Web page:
New Media effect on Crisis Communications: A fresh look at BP & Domino’s Pizza crises

 

2000px-Dominos_pizza_logo.svgAs a twenty-something public relations professional, I am aware of the role social media plays within an organization. Social media has transformed how organizations communicate their messages. It has forever changed the way organizations respond to consumer needs, and it will continue to help build business-to-consumer relationships.

I, along with the rest of the digitally savvy millennial generation signed up for Twitter just months after it was launched. I grew up surfing YouTube videos and I could re-design my MySpace page with my eyes closed.  Needless to say, I always stayed up to date with the latest digital trends and I would have been the perfect employee for Domino’s Pizza in 2009.

Companies like Domino’s Pizza and British Petroleum suffered major setbacks and badly bruised egos after  their ill-prepared responses to viral crisis situations. In case you’ve been under a rock for the last five years, here’s what happened:

In 2009, two Domino’s Pizza employees filmed themselves preparing sandwiches for a delivery. Instead of following proper health-code standards, one employee put cheese up his nose, nasal mucus on the sandwiches, and violated many other standards while a fellow employee provided narration. The video was seen by millions of disgusted viewers before it was taken down. How could Domino’s allow millions of people to see this before reacting? It was quite obvious that they lacked a crisis communication plan. 

In 2010, British Petroleum (BP) responded to a massive explosion at the Deepwater Horizon oil rig in the Gulf of Mexico with little sincerity.  This was one of the greatest environmental disasters in history. Eleven BP employees were killed, many were injured, and millions of wildlife species were damaged if not killed. Once again, lack of a crisis communication plan was evident.

Enter Amna Husain, graduate teaching assistant and master’s student at Wayne State University. Husain is preparing to present a recent case study she worked on regarding crisis communications in social media at the Central States Communication Association Pre-conference in Madison, Wis., this April.  Husain and partner, Jessica Archer, reviewed scholarly articles on crisis communication, mainstream media coverage, and reviews by industry experts to analyze the responses with relevant communication theories as well as offer recommendations for better crisis communication practices. I sat down with Husain to get a better understanding of the study.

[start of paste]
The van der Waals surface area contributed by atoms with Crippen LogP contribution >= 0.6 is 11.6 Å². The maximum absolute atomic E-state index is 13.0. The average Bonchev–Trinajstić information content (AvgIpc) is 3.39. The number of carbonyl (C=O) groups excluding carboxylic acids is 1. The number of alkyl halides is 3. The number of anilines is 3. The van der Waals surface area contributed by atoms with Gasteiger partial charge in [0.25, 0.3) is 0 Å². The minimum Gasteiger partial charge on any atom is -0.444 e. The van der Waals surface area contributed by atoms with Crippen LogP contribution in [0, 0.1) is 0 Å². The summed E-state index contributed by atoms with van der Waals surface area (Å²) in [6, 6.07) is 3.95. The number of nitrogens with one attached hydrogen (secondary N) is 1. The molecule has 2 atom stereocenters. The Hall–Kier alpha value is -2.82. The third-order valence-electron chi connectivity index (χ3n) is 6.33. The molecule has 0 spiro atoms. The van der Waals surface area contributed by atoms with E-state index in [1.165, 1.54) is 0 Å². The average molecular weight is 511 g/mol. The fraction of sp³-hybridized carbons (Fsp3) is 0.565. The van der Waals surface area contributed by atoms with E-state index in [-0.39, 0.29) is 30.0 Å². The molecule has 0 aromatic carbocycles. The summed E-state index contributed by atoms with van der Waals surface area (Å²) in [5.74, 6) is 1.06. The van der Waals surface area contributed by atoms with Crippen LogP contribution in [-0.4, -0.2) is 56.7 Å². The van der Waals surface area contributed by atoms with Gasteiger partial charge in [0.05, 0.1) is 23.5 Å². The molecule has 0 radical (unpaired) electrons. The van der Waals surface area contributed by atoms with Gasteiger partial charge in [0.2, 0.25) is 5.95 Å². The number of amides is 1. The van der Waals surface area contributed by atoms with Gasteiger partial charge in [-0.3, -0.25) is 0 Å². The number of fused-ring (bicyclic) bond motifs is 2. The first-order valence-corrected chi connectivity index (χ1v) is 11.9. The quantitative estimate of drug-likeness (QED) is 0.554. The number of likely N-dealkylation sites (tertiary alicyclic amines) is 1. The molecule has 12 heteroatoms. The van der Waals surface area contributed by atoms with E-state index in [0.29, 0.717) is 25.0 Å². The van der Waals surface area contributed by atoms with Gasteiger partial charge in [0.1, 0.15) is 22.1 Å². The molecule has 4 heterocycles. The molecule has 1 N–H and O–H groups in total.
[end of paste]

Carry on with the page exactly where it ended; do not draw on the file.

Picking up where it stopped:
Of all the case studies out there revolving around crisis communications, these two stuck out to Husain. See why she picked Domino’s Pizza & BP below.

So what went wrong? Husain points out exactly what could have been improved upon in each companies’ communication.

  1. BP took several days to come up with answers as to how many gallons of oil was being spilled.
  2. BP CEO’s insensitive remarks. Ie: “This spill is very small compared to the volume of the ocean.”
  3. Domino’s delay in awareness of the situation at hand. It took Domino’s three days to respond.

Do you have any recommendations for these companies? What would you have done differently? Post your comments below.

2 thoughts

  1. Thank you for an informative article ! This is the first time I have heard of the Dominos employees doing something like that. But, I was not surprised that you found this out considering how easy it has become to post any and everything. Social media has made it difficult for everyone to feel that it is a positive more than a negative. For instance, I have a Facebook account that I use. I do talk with friends, take/comment on photos, etc. However, my main reasoning for having this account (now that I am a young adult) is to let my family members who are long-distance know “what’s going on?” Back to businesses, social media should be a learning experience for businesses to take action quickly. Some businesses have a plan on how to respond to media crisis and just don’t take initiative. how to formulate such a plan in the event something does happen.
    I totally agree with how poorly the crisis of the BP oil spill was handled. It was as if the company had no idea when they should have known EXACTLY what was going on to inform the general public. Thank you again for such a great article !

  2. Thank you for an informative article ! This is the first time I have heard of the Dominos employees doing something like that. But, I was not surprised that you found this out considering how easy it has become to post any and everything. Social media has made it difficult for everyone to feel that it is a positive more than a negative. For instance, I have a Facebook account that I use. I do talk with friends, take/comment on photos, etc. However, my main reasoning for having this account (now that I am a young adult) is to let my family members who are long-distance know “what’s going on?” Back to businesses, social media should be a learning experience for businesses to take action quickly. Some businesses have a plan on how to respond to media crisis and just don’t take initiative. Other businesses are still learning how to formulate such a plan in the event something does happen.
    I totally agree with how poorly the crisis of the BP oil spill was handled. It was as if the company had no idea when they should have known EXACTLY what was going on to inform the general public. Thank you again for such a great article !

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